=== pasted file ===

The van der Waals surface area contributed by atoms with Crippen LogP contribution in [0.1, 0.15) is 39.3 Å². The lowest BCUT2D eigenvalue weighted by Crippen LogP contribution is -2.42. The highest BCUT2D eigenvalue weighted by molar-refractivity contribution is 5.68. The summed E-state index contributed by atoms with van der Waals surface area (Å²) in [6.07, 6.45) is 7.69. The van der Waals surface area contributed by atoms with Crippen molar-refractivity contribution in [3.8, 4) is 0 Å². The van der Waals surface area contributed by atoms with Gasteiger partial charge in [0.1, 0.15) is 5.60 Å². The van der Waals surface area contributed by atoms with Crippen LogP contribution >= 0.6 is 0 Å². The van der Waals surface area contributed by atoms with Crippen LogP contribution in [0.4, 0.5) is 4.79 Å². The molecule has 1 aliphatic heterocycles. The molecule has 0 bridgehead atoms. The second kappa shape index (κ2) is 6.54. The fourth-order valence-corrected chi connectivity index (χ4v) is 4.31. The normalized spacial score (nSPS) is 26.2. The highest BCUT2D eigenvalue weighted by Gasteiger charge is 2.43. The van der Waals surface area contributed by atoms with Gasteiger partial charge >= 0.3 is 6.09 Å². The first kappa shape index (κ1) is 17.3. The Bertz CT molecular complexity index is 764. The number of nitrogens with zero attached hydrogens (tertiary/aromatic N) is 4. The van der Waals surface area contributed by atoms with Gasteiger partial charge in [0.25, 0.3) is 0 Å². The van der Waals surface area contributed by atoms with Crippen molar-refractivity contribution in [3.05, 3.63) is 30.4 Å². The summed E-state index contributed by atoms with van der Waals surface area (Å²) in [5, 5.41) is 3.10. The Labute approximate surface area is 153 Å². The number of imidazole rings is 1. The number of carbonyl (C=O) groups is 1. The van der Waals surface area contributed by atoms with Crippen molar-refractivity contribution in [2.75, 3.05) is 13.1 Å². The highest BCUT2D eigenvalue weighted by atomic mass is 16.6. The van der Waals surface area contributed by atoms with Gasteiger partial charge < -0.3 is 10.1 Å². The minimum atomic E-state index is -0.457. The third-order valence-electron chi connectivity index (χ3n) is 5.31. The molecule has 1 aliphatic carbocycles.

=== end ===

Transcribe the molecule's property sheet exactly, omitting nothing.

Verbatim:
The van der Waals surface area contributed by atoms with Crippen LogP contribution in [0.1, 0.15) is 39.3 Å². The lowest BCUT2D eigenvalue weighted by Crippen LogP contribution is -2.42. The highest BCUT2D eigenvalue weighted by molar-refractivity contribution is 5.68. The summed E-state index contributed by atoms with van der Waals surface area (Å²) in [6.07, 6.45) is 7.69. The van der Waals surface area contributed by atoms with Crippen molar-refractivity contribution in [3.8, 4) is 0 Å². The van der Waals surface area contributed by atoms with Gasteiger partial charge in [0.1, 0.15) is 5.60 Å². The van der Waals surface area contributed by atoms with Crippen LogP contribution >= 0.6 is 0 Å². The van der Waals surface area contributed by atoms with Crippen LogP contribution in [0.4, 0.5) is 4.79 Å². The molecule has 1 aliphatic heterocycles. The molecule has 0 bridgehead atoms. The second kappa shape index (κ2) is 6.54. The fourth-order valence-corrected chi connectivity index (χ4v) is 4.31. The normalized spacial score (nSPS) is 26.2. The highest BCUT2D eigenvalue weighted by Gasteiger charge is 2.43. The van der Waals surface area contributed by atoms with Gasteiger partial charge >= 0.3 is 6.09 Å². The first kappa shape index (κ1) is 17.3. The Bertz CT molecular complexity index is 764. The number of nitrogens with zero attached hydrogens (tertiary/aromatic N) is 4. The van der Waals surface area contributed by atoms with Gasteiger partial charge in [0.25, 0.3) is 0 Å². The van der Waals surface area contributed by atoms with Crippen molar-refractivity contribution in [3.05, 3.63) is 30.4 Å². The summed E-state index contributed by atoms with van der Waals surface area (Å²) in [5, 5.41) is 3.10. The Labute approximate surface area is 153 Å². The number of imidazole rings is 1. The number of carbonyl (C=O) groups is 1. The van der Waals surface area contributed by atoms with Crippen molar-refractivity contribution in [2.75, 3.05) is 13.1 Å². The highest BCUT2D eigenvalue weighted by atomic mass is 16.6. The van der Waals surface area contributed by atoms with Gasteiger partial charge < -0.3 is 10.1 Å². The minimum atomic E-state index is -0.457. The third-order valence-electron chi connectivity index (χ3n) is 5.31. The molecule has 1 aliphatic carbocycles.